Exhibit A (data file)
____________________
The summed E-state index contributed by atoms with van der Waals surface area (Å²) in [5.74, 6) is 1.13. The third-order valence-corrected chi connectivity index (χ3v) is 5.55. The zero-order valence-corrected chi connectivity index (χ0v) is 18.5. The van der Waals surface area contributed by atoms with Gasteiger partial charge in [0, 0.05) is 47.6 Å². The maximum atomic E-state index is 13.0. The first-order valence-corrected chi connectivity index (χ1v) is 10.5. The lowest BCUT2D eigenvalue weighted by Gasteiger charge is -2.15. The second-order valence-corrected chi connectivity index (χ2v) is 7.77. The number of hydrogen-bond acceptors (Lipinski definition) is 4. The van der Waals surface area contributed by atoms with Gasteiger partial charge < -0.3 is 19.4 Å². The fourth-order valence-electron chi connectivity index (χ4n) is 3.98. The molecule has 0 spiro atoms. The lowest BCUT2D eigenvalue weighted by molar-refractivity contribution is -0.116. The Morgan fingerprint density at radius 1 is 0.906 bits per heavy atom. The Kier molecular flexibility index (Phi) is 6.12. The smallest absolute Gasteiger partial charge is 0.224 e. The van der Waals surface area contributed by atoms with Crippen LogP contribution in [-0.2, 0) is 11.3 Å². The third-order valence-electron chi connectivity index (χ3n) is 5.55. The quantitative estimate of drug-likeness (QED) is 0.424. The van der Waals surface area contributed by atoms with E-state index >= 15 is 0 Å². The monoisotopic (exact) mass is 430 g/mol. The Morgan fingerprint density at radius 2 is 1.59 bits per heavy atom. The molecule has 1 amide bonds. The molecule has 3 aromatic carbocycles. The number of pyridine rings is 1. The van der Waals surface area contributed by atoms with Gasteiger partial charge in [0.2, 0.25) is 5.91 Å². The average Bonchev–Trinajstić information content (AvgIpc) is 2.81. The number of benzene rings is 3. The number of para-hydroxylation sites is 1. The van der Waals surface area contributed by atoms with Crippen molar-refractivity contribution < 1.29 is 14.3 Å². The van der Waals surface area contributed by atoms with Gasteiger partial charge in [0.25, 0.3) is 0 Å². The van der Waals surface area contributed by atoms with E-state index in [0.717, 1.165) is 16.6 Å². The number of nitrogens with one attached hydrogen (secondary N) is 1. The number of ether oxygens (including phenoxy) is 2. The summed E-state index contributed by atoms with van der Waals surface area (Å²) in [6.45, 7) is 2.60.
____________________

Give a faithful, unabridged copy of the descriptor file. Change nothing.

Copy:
The summed E-state index contributed by atoms with van der Waals surface area (Å²) in [5.74, 6) is 1.13. The third-order valence-corrected chi connectivity index (χ3v) is 5.55. The zero-order valence-corrected chi connectivity index (χ0v) is 18.5. The van der Waals surface area contributed by atoms with Gasteiger partial charge in [0, 0.05) is 47.6 Å². The maximum atomic E-state index is 13.0. The first-order valence-corrected chi connectivity index (χ1v) is 10.5. The lowest BCUT2D eigenvalue weighted by Gasteiger charge is -2.15. The second-order valence-corrected chi connectivity index (χ2v) is 7.77. The number of hydrogen-bond acceptors (Lipinski definition) is 4. The van der Waals surface area contributed by atoms with Gasteiger partial charge < -0.3 is 19.4 Å². The fourth-order valence-electron chi connectivity index (χ4n) is 3.98. The molecule has 0 spiro atoms. The lowest BCUT2D eigenvalue weighted by molar-refractivity contribution is -0.116. The Morgan fingerprint density at radius 1 is 0.906 bits per heavy atom. The Kier molecular flexibility index (Phi) is 6.12. The smallest absolute Gasteiger partial charge is 0.224 e. The van der Waals surface area contributed by atoms with Crippen LogP contribution in [-0.2, 0) is 11.3 Å². The third-order valence-electron chi connectivity index (χ3n) is 5.55. The quantitative estimate of drug-likeness (QED) is 0.424. The van der Waals surface area contributed by atoms with E-state index >= 15 is 0 Å². The monoisotopic (exact) mass is 430 g/mol. The Morgan fingerprint density at radius 2 is 1.59 bits per heavy atom. The molecule has 1 amide bonds. The molecule has 3 aromatic carbocycles. The number of pyridine rings is 1. The van der Waals surface area contributed by atoms with Gasteiger partial charge in [0.2, 0.25) is 5.91 Å². The average Bonchev–Trinajstić information content (AvgIpc) is 2.81. The number of benzene rings is 3. The number of para-hydroxylation sites is 1. The van der Waals surface area contributed by atoms with Crippen molar-refractivity contribution < 1.29 is 14.3 Å². The van der Waals surface area contributed by atoms with Gasteiger partial charge in [0.25, 0.3) is 0 Å². The van der Waals surface area contributed by atoms with E-state index in [0.717, 1.165) is 16.6 Å². The number of nitrogens with one attached hydrogen (secondary N) is 1. The number of ether oxygens (including phenoxy) is 2. The summed E-state index contributed by atoms with van der Waals surface area (Å²) in [6.45, 7) is 2.60.